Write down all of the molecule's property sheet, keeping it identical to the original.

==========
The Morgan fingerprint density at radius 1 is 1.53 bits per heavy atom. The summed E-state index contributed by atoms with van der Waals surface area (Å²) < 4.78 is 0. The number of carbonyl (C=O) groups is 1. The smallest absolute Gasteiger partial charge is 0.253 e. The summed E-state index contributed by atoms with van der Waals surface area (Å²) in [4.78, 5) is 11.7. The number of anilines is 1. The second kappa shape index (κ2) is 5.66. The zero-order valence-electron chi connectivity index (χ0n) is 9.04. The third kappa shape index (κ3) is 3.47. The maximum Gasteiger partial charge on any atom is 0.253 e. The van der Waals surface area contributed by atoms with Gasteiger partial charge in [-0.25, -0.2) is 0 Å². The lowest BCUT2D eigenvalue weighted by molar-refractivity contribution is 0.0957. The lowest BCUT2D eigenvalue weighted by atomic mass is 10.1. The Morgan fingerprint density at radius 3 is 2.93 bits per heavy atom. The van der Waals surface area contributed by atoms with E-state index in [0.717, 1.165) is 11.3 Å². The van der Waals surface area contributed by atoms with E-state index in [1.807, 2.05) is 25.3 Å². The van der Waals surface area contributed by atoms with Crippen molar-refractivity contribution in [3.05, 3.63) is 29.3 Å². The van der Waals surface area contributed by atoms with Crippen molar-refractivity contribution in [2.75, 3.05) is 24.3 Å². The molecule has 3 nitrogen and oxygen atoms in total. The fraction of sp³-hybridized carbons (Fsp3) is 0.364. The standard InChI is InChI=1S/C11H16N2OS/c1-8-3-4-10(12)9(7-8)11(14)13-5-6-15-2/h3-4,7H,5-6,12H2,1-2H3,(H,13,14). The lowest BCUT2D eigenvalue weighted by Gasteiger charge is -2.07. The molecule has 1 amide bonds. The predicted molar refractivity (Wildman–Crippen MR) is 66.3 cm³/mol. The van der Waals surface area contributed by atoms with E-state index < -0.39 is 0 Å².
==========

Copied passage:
The Morgan fingerprint density at radius 1 is 1.53 bits per heavy atom. The summed E-state index contributed by atoms with van der Waals surface area (Å²) < 4.78 is 0. The number of carbonyl (C=O) groups is 1. The smallest absolute Gasteiger partial charge is 0.253 e. The summed E-state index contributed by atoms with van der Waals surface area (Å²) in [4.78, 5) is 11.7. The number of anilines is 1. The second kappa shape index (κ2) is 5.66. The zero-order valence-electron chi connectivity index (χ0n) is 9.04. The third kappa shape index (κ3) is 3.47. The maximum Gasteiger partial charge on any atom is 0.253 e. The van der Waals surface area contributed by atoms with Gasteiger partial charge in [-0.25, -0.2) is 0 Å². The lowest BCUT2D eigenvalue weighted by molar-refractivity contribution is 0.0957. The lowest BCUT2D eigenvalue weighted by atomic mass is 10.1. The Morgan fingerprint density at radius 3 is 2.93 bits per heavy atom. The van der Waals surface area contributed by atoms with E-state index in [0.717, 1.165) is 11.3 Å². The van der Waals surface area contributed by atoms with E-state index in [1.807, 2.05) is 25.3 Å². The van der Waals surface area contributed by atoms with Crippen molar-refractivity contribution in [3.05, 3.63) is 29.3 Å². The van der Waals surface area contributed by atoms with Crippen molar-refractivity contribution in [2.75, 3.05) is 24.3 Å². The molecule has 3 nitrogen and oxygen atoms in total. The fraction of sp³-hybridized carbons (Fsp3) is 0.364. The standard InChI is InChI=1S/C11H16N2OS/c1-8-3-4-10(12)9(7-8)11(14)13-5-6-15-2/h3-4,7H,5-6,12H2,1-2H3,(H,13,14). The lowest BCUT2D eigenvalue weighted by Gasteiger charge is -2.07. The molecule has 1 amide bonds. The predicted molar refractivity (Wildman–Crippen MR) is 66.3 cm³/mol. The van der Waals surface area contributed by atoms with E-state index < -0.39 is 0 Å².